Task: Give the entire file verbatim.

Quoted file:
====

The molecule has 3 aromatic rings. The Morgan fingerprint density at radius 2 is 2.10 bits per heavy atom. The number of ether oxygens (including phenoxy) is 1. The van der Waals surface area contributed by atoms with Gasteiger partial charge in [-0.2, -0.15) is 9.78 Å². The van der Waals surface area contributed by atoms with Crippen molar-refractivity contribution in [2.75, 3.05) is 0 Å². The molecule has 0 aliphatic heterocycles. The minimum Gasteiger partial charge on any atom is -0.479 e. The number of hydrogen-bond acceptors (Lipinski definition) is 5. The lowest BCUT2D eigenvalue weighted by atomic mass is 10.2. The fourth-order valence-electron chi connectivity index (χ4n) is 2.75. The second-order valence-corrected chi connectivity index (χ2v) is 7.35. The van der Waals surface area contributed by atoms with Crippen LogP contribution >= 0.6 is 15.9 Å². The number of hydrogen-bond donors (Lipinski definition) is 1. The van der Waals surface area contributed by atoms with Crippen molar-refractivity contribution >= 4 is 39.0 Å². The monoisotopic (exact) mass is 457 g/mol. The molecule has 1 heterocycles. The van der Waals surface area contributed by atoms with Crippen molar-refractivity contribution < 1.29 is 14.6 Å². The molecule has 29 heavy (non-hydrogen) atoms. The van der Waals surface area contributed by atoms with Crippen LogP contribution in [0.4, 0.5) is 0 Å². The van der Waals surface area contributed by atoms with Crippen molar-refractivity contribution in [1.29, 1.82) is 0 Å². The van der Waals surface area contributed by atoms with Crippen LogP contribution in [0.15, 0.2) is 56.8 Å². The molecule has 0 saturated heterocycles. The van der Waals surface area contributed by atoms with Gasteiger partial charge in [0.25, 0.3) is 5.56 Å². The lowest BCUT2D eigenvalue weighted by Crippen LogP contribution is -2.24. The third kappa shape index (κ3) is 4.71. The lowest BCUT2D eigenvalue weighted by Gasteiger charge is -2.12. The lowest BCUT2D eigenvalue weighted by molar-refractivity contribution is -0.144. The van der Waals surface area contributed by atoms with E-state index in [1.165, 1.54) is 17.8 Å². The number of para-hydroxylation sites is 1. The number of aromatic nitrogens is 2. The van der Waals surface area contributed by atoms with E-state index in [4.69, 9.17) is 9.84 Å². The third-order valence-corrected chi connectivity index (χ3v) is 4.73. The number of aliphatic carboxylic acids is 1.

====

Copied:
The molecule has 3 aromatic rings. The Morgan fingerprint density at radius 2 is 2.10 bits per heavy atom. The number of ether oxygens (including phenoxy) is 1. The van der Waals surface area contributed by atoms with Gasteiger partial charge in [-0.2, -0.15) is 9.78 Å². The van der Waals surface area contributed by atoms with Crippen molar-refractivity contribution in [2.75, 3.05) is 0 Å². The molecule has 0 aliphatic heterocycles. The minimum Gasteiger partial charge on any atom is -0.479 e. The number of hydrogen-bond acceptors (Lipinski definition) is 5. The lowest BCUT2D eigenvalue weighted by atomic mass is 10.2. The fourth-order valence-electron chi connectivity index (χ4n) is 2.75. The second-order valence-corrected chi connectivity index (χ2v) is 7.35. The van der Waals surface area contributed by atoms with Crippen LogP contribution >= 0.6 is 15.9 Å². The number of hydrogen-bond donors (Lipinski definition) is 1. The van der Waals surface area contributed by atoms with Crippen molar-refractivity contribution >= 4 is 39.0 Å². The monoisotopic (exact) mass is 457 g/mol. The molecule has 1 heterocycles. The van der Waals surface area contributed by atoms with Crippen molar-refractivity contribution < 1.29 is 14.6 Å². The molecule has 29 heavy (non-hydrogen) atoms. The van der Waals surface area contributed by atoms with Crippen LogP contribution in [0.4, 0.5) is 0 Å². The van der Waals surface area contributed by atoms with Crippen molar-refractivity contribution in [1.29, 1.82) is 0 Å². The van der Waals surface area contributed by atoms with Crippen LogP contribution in [0.15, 0.2) is 56.8 Å². The molecule has 0 saturated heterocycles. The van der Waals surface area contributed by atoms with Gasteiger partial charge in [0.25, 0.3) is 5.56 Å². The lowest BCUT2D eigenvalue weighted by Crippen LogP contribution is -2.24. The third kappa shape index (κ3) is 4.71. The lowest BCUT2D eigenvalue weighted by Gasteiger charge is -2.12. The lowest BCUT2D eigenvalue weighted by molar-refractivity contribution is -0.144. The van der Waals surface area contributed by atoms with E-state index in [1.165, 1.54) is 17.8 Å². The number of para-hydroxylation sites is 1. The number of aromatic nitrogens is 2. The van der Waals surface area contributed by atoms with E-state index in [4.69, 9.17) is 9.84 Å². The third-order valence-corrected chi connectivity index (χ3v) is 4.73. The number of aliphatic carboxylic acids is 1.